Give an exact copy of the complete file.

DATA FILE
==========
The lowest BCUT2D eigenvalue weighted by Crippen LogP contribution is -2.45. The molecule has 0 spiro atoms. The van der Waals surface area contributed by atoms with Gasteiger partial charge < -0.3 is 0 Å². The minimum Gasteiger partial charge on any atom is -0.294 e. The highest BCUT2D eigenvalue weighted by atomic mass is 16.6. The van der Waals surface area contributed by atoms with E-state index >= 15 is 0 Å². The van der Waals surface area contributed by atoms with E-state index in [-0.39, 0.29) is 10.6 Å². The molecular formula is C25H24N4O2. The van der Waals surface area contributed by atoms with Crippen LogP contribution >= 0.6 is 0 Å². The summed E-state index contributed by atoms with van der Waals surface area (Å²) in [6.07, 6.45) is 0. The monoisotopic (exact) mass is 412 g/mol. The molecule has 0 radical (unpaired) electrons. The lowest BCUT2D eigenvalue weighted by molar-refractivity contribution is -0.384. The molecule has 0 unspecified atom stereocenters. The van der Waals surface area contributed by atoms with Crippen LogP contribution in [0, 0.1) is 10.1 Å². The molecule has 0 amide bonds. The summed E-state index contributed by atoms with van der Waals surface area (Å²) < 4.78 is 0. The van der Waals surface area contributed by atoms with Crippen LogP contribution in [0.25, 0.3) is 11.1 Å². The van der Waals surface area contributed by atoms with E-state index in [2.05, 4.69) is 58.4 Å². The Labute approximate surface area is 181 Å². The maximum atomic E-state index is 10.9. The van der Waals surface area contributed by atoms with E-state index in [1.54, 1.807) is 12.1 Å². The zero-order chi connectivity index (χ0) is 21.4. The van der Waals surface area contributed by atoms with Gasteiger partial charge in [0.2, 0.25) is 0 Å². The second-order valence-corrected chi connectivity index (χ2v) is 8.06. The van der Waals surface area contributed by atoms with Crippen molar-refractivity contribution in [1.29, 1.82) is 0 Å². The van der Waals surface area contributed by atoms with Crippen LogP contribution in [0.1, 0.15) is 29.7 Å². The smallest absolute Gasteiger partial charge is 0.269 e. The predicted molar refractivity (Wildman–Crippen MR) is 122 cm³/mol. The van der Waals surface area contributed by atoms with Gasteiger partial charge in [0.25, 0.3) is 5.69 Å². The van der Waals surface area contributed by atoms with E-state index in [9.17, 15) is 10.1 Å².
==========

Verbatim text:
The lowest BCUT2D eigenvalue weighted by Crippen LogP contribution is -2.45. The molecule has 0 spiro atoms. The van der Waals surface area contributed by atoms with Gasteiger partial charge < -0.3 is 0 Å². The minimum Gasteiger partial charge on any atom is -0.294 e. The highest BCUT2D eigenvalue weighted by atomic mass is 16.6. The van der Waals surface area contributed by atoms with E-state index >= 15 is 0 Å². The van der Waals surface area contributed by atoms with E-state index in [-0.39, 0.29) is 10.6 Å². The molecular formula is C25H24N4O2. The van der Waals surface area contributed by atoms with Crippen LogP contribution >= 0.6 is 0 Å². The summed E-state index contributed by atoms with van der Waals surface area (Å²) in [6.07, 6.45) is 0. The monoisotopic (exact) mass is 412 g/mol. The molecule has 0 radical (unpaired) electrons. The lowest BCUT2D eigenvalue weighted by molar-refractivity contribution is -0.384. The molecule has 0 unspecified atom stereocenters. The van der Waals surface area contributed by atoms with Crippen LogP contribution in [0, 0.1) is 10.1 Å². The molecule has 0 amide bonds. The summed E-state index contributed by atoms with van der Waals surface area (Å²) < 4.78 is 0. The van der Waals surface area contributed by atoms with Crippen LogP contribution in [0.25, 0.3) is 11.1 Å². The van der Waals surface area contributed by atoms with E-state index in [2.05, 4.69) is 58.4 Å². The Labute approximate surface area is 181 Å². The maximum atomic E-state index is 10.9. The van der Waals surface area contributed by atoms with E-state index in [1.54, 1.807) is 12.1 Å². The zero-order chi connectivity index (χ0) is 21.4. The van der Waals surface area contributed by atoms with Gasteiger partial charge in [0.2, 0.25) is 0 Å². The second-order valence-corrected chi connectivity index (χ2v) is 8.06. The van der Waals surface area contributed by atoms with Crippen molar-refractivity contribution in [1.29, 1.82) is 0 Å². The van der Waals surface area contributed by atoms with Crippen LogP contribution in [0.1, 0.15) is 29.7 Å². The smallest absolute Gasteiger partial charge is 0.269 e. The predicted molar refractivity (Wildman–Crippen MR) is 122 cm³/mol. The van der Waals surface area contributed by atoms with Gasteiger partial charge in [0.25, 0.3) is 5.69 Å². The van der Waals surface area contributed by atoms with E-state index in [9.17, 15) is 10.1 Å².